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August 19, 2016

Shared Challenges: Paid Time Off

Many immigrants and African-American Virginians have significant family caretaking responsibilities, but are less likely than others to have access to key options that would allow them to better balance work and family responsibilities.

Virginia families headed by immigrants or racial minorities are far more likely to include young children than households headed by U.S. born and non-Hispanic white Virginians. A primary reason is that immigrant Virginians are far more likely than other Virginians to be young or middle-aged adults, rather than being elderly, contributing to the high share of immigrant-headed households who have young children at home.

And they’re also far more likely to be multigenerational households. Immigrant Virginians and Virginians of color are more likely to live with children or in multigenerational households due to both demographics and community values. About 1 in 4 immigrant households, and almost 1 in 4 households headed by someone who identifies as African-American, Asian, or Hispanic, includes multiple generations of adults. That’s compared to less than 1 in 6 households headed by non-Hispanic white Virginians. When individuals and families are struggling to make ends meet, living with relatives may provide some relief, but also additional challenges, including financial obligations and time caring for elders who may no longer be independent.


We all need flexibility with our work, yet the ones who need it most often don’t receive it.

For working adults with young children or others in their household who require care, flexible schedules and paid time off are particularly critical. But Black and Latino workers are less likely than white workers to have flexible hours or days, even after controlling for age, education, and occupation. And immigrant workers are far less likely than other workers to have employers that provide paid sick days.

When combined with the very high cost of childcare, this creates high burdens on many families who already struggle to make ends meet. The typical cost of infant care in a Virginia day care center is $10,458 a year. That’s 14 percent of the typical Virginia family’s income, well above the 10 percent of family income that the Department of Health and Human Services considers affordable, and it’s a far higher share of the income of poor and near-poor families. It’s also almost as high as a year of tuition at some of Virginia’s public four-year colleges.

Many of the challenges that immigrant Virginians and Virginians of color face can be alleviated through policy changes. Expanding paid sick and family leave, and protecting workers through fair scheduling, are critical steps for both immigrant and African-American families. Other states are moving forward in a number of ways. Options for providing paid family and sick leave include a payroll-funded state insurance system similar to unemployment compensation or requiring large employers to provide paid sick and family leave to employees. Options for providing fair scheduling include incentivizing employers to provide flexibility where possible to workers and requiring reasonable advance notice of changes to shifts or hours.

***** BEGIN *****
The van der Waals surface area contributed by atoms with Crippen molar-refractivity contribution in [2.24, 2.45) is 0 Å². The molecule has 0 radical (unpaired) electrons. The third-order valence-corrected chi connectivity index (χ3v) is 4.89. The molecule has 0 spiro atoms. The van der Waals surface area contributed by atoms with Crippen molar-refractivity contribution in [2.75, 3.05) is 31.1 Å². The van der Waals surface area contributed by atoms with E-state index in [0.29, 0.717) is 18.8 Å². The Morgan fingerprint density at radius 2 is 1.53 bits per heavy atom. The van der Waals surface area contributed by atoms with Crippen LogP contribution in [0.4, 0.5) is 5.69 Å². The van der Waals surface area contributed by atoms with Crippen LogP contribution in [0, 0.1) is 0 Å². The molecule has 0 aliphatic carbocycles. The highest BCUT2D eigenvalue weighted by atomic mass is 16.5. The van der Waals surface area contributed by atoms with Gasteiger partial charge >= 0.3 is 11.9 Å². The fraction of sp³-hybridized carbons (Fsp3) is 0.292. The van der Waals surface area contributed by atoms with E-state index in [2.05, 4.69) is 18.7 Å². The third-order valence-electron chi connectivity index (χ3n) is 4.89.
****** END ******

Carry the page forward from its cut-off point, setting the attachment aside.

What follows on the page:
Helping families with the cost of dependent care – whether for young children or older relatives – is also important for Virginia’s families of color and immigrant families. State policymakers can work to provide high-quality early education options such as the Virginia Preschool Initiative (VPI) to all low- and moderate-income families. Doing so through VPI would likely require boosting state per-pupil support so that localities in all areas of the state can provide high-quality options. The state can also work to connect low-income working families with subsidized child care options through federal programs, and expand state support for similar programs. And for adults who need extra support, the state can make sure all eligible families are connected to appropriate home health care options, including respite care, and reconsider arbitrary limits on the hours that home health care workers spend with their patients.

Virginia’s policymakers have the opportunity to benefit Virginians of all ages through improving access to high quality child care and employment policies that provide much-needed flexibility to balance work and family responsibilities. Other states have taken these steps, and it’s time for Virginia to catch up.

This is the 7th in a series of blog posts based on The Commonwealth Institute’s recent report, We’re In This Together: African-American and Immigrant Communities Share Challenges, Policy Solutions. During July and August, we are highlighting analysis and policy ideas from each section of the report. For more information about this report and its findings, please contact Levi Goren at


Levi Goren

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